Fresh Roast SR540 guide

Discuss roast levels and profiles for espresso, equipment for roasting coffee.
chockfullofbutts

#1: Post by chockfullofbutts »

Does anyone have a good link to roasting using the SR540?
I've had some success with Colombian beans but sometimes I'll switch over to something African and it seems like I'm just slow cooking the beans and not sure what I'm doing wrong.

synergicity

#2: Post by synergicity »

David Tatum, the owner of The Captain's Coffee, has made a number of videos with the Freshroast units. He uses only the built in capabilities of the units, no extra thermocouples or software. He covers different roast levels too. Highly recommend.

kennelcoffee

#3: Post by kennelcoffee »

As mentioned, you can google for YouTube videos of roasting with the SR800 and SR540 as they basically have the same approach, just vary in what they can handle as a charge weight.

I have an SR800 with the factory extension. The extension really allows for more bean movement and I often have to reduce fan settings early in the roast as it will really move the beans. I have roasted Brazils, Centrals, Indonesian and African coffee on this thing and even when I don't get it just right the results are always pretty good. I have done quite a bit of dark roasts with a focus on espresso but I'm now playing with doing some lighter roasts.

In any event, if you use Facebook at all, there is a FreshRoast group that is valuable, as well as The Captain's Coffee group where many of the members there use the SR540 and 800.

Besides making sure your power outlet is able to provide a full 120-121V to power your roaster fully I find it's better to start with high heat and high fan, F9 H9 and then lower the fan as necessary to keep the beans circulating. You don't want them bouncing up and down if you can help it, just circulating well. Watch your color changes. As it moves into the yellow phase you've reached Dry End. It should start to brown and watch your time. Even the temperature from the base unit is valuable here. As the base unit starts to get around 450F you should be starting or very near First Crack. Listen closely for it and then watch your time. If you want to reduce the heat a bit as you enter FC you can, or just let it go and as soon as you get about 15 seconds with no cracks hit cool. That should give you a starting point for an African light roast and with the high heat you won't be baking anything.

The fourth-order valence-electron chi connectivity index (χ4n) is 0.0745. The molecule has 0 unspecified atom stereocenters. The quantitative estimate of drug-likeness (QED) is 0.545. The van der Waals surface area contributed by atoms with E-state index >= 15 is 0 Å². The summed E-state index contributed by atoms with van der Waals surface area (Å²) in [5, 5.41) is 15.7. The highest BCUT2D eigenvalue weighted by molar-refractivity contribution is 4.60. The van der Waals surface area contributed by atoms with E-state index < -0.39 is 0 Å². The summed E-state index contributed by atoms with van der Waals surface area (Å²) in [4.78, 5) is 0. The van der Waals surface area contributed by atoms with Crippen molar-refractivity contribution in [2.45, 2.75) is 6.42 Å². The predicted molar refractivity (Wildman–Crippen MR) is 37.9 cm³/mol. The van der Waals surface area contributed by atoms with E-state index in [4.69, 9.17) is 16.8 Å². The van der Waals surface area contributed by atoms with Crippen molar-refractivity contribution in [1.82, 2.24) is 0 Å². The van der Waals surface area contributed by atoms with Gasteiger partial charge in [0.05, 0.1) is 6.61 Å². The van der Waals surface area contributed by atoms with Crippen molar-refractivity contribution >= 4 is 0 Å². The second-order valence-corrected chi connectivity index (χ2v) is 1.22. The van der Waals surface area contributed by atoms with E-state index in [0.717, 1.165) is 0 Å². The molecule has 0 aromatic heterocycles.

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TigerStripes

#4: Post by TigerStripes »

kennelcoffee wrote: Besides making sure your power outlet is able to provide a full 120-121V to power your roaster fully I find it's better to start with high heat and high fan, F9 H9 and then lower the fan as necessary to keep the beans circulating. You don't want them bouncing up and down if you can help it, just circulating well. Watch your color changes. As it moves into the yellow phase you've reached Dry End. It should start to brown and watch your time. Even the temperature from the base unit is valuable here. As the base unit starts to get around 450F you should be starting or very near First Crack. Listen closely for it and then watch your time. If you want to reduce the heat a bit as you enter FC you can, or just let it go and as soon as you get about 15 seconds with no cracks hit cool. That should give you a starting point for an African light roast and with the high heat you won't be baking anything.
I just wanted to second this method. I have a FR540 with an extension tube and this is basically exactly what I do.

I leave at heat 9 the entire roast.

Fan 9 - start
Fan 8 - 3 minutes
Fan 7 - 5 minutes
Fan 6 - 6 minutes (optional, depends on the coffee)

I usually hit first crack around 6 minutes and drop a minute or a minute and a half after first crack really begins.

I stick a knife inside the extension tube while roasting, and this prevents the beans from "jumping" in big clumps. The knife facilitates a more even rolling of the beans during roast.

Hope this helps - good luck!
LMWDP #715